SPIDERS: There are many different kinds of spiders. They come in lots of colors and shapes. But they have one thing in common: they are all predators. Spiders have venomous fangs which they use to subdue their prey. Most spiders aren't dangerous to people, though. Although many spiders make webs to catch prey, some, like wolf spiders, are active hunters that search the ground for food.

POLLINATORS: Many bee, fly, butterfly and moth species are important pollinators. They are drawn to the bright colors of flowers where they feed on nectar. As these insects feed, they transfer pollen from flower to flower. This allows the plants to reproduce. Pollinator insects often have furry bodies which allow them to pick up lots of pollen. Many bees and flies are also able to hover, just like hummingbirds. This lets them remain in flight while feeding on nectar. Many pollinators also have long tongues which allow them to probe deep inside flowers for nectar. Scientists believe that bright, colorful flowers and pollinator insects evolved together. That means that if there were no pollinating insects, there might not be any flowers.

(student handout)



BUG HUNT TALLY (20 points):

Find as many different kinds of beneficial insects and spiders listed below that you can. Place a tally mark beside each kind of creature each time you find one.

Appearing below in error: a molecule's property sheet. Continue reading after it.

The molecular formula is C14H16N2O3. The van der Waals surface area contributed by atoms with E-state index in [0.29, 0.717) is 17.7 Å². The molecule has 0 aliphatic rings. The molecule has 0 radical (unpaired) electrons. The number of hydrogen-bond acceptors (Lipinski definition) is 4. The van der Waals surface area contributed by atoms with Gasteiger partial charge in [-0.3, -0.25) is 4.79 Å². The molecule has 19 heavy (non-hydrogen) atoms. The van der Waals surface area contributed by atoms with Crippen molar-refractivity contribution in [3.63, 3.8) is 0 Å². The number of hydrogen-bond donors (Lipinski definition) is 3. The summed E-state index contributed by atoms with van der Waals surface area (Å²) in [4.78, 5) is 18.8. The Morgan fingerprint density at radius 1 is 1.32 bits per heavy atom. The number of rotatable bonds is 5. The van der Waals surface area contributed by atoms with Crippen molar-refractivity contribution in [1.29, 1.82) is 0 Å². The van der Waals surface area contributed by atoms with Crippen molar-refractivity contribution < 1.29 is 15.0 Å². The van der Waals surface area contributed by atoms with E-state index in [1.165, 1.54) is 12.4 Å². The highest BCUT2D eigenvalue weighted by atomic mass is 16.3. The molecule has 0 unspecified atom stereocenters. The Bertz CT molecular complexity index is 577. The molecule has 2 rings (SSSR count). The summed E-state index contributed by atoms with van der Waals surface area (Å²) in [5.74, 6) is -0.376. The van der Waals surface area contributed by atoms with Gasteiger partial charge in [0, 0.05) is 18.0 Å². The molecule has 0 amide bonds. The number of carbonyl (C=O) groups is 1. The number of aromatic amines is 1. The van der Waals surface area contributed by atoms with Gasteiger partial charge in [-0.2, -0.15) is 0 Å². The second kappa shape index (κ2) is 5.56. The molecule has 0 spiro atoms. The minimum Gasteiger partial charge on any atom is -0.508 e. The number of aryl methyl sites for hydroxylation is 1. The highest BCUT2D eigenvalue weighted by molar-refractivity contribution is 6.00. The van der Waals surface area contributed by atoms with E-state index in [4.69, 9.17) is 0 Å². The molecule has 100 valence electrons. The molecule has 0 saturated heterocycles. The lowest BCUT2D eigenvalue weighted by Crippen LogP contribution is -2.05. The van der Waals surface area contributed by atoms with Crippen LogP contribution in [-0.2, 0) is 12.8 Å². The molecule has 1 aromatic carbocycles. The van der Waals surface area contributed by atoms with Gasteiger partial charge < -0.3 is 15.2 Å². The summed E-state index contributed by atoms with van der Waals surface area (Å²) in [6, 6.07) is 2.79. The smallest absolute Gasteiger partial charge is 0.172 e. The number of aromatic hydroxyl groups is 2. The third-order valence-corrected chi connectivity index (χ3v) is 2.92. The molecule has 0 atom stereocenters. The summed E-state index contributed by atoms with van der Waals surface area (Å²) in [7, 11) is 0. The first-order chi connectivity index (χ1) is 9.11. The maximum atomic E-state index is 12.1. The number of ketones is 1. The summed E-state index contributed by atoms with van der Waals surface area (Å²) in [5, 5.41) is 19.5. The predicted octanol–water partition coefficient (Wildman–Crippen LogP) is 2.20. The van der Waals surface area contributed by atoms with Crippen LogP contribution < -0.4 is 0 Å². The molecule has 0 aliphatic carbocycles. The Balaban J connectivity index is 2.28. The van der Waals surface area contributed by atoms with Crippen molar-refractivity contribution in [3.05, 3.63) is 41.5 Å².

PREDATOR           TALLY           

POLLINATOR           TALLY           

(40 points):

Write a description of the insect or spider that you liked the most, or that you spent the most time observing. What did it look like? Do you think it was a predator or a pollinator? Was it camouflaged or brightly colored? Was it on a plant? Where? Was it eating anything? What else was it doing?

(40 points):

After the class has discussed the different insects and spiders that they observed, write down some of the things that you learned about predators and pollinators. What things did some of the insects have in common? How were they different? In your opinion, what adaptations did the creatures have that allowed them to be better predators or pollinators?

"Teacher Bug" cartoon courtesy of C. Ware, copyright 1999

Document created: September 2001